Step One: Confidence Depending on Risk Threshold is Calculated

The first thing this particular data app offers is a confidence spectrum, which is reliant on two things: previous demand and the organization’s threshold for risk. Typically there are varying levels of confidence. These range from “I never want to run out of inventory”, whereby purchasers would reorder more frequently and hold higher inventories, through to “I have customers where time is not of the essence and I’d rather not pay the holding cost for this extra inventory.” These purchasers tend to hold lower inventories.

As shown below, at 99% confidence the data application displays the products that a purchase should ideally reorder quickly to ensure they don’t fall victim to supply chain delays, variable shipping times, or for a flood in demand that will result in running out of inventory. Typically, at this confidence level, more products are listed.


On the other hand, at 90%, there are only three products needing to be reordered. In this case, the organization feels that this is the appropriate level of risk and is comfortable operating with the 10% chance of running out of stock.


It’s worth noting that many organizations already know what level of risk they are willing to take regarding inventory levels. In these cases, it’s possible to adjust the data application settings so that the confidence level widget isn’t available to the purchaser. Instead, it can be set to remain at the approved value. In this case, for example, the data engineer would simply remove the slider widget functionality in the backend and set the approved risk level for calculating the reorder value.

Understanding the need to reorder based on current levels of inventory is an important step in determining the EOQ. This highlights what products need to be analyzed and to find their corresponding EOQ value so purchasers know what products to reorder and in what quantity. Knowing current inventory levels is essential, particularly for businesses balancing a wide variety of products that are dispersed across different warehouses.

Step Two: Demand Based on Previous Year’s Trends is Forecasted

Before being able to forecast demand, purchasers should also analyze previous years’ demand trends. This demand review analyzes historic data to ensure that demand is still holding expected trends. It confirms whether there has been any obvious change in demand trends or if there are specific outliers that might skew the data. As shown in Figure 4, a scatterplot visualizes how demand changes over time and highlights outliers in red. Other visualizations can also be built into the data application as needed.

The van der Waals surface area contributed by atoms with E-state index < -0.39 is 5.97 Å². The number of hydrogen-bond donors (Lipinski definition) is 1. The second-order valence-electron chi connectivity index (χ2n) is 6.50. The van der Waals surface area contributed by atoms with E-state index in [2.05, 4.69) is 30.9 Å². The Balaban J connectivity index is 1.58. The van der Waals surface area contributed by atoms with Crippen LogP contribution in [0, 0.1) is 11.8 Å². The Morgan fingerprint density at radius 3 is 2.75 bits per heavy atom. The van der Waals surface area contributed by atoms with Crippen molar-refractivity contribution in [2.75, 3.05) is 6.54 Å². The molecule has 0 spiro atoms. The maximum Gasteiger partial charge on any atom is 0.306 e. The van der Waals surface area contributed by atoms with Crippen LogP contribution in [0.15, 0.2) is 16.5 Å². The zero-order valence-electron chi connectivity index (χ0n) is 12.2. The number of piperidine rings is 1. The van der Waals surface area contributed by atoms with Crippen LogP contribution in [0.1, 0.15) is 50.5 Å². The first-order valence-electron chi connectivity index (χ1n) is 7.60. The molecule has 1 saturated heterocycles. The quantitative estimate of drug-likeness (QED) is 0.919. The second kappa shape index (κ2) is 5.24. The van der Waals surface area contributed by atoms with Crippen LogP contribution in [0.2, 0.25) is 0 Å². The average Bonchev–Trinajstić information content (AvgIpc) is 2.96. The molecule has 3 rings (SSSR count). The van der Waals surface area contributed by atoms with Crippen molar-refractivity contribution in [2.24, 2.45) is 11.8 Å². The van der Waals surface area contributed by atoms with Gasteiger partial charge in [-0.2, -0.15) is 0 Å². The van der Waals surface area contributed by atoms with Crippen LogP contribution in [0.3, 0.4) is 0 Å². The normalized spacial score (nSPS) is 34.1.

In this case, Linear Regression has been used because it's simple, stable, and provides sufficient quality predictions for this application. If the underlying system is more complex and can't be modeled, then KNIME Analytics Platform also offers plenty of other models that can model more complex dependencies for instance polynomial regression, regression trees, neural networks, to name just three.

Step Three: Economic Order Quantity is Calculated

Finally, it’s possible to use the values generated along with both the holding costs per unit and order costs to derive the final EOQ value (see Figure 5). This is the value that the purchaser uses to make a purchase order. It’s also possible to configure these values to be passed automatically to the procurement or buyers’ software – assuming an API is possible on the buyer’s side.


It’s worthwhile mentioning that the model should be regularly checked to ensure it’s performing accurately (this is best practice for any modeling!). It gives purchasers the confidence that it’s providing the best results and accounting for environmental changes. The model may also need to be adjusted to align with different business needs or data.

Data-Driven Decisions Keep Both the Business and Users Happy

Data apps are great not only for reducing the limitations of how users and software interact, but also for providing an easy way of including advanced data science into business processes without needing to train business users in data science. IT teams, together with purchasers, can build custom solutions that can be reused, shared, and easily extended or adapted. Ultimately saving organizations time and money.

The result: Purchasers get access to just the right touchpoints for making data-driven decisions. Purchasing Managers are happy because they have the right amount of stock on hand without the additional costs and risk.

Curious how it works underneath the hood? Try the free and open source KNIME Analytics Platform and play around with the workflow described in this post. Download KNIME.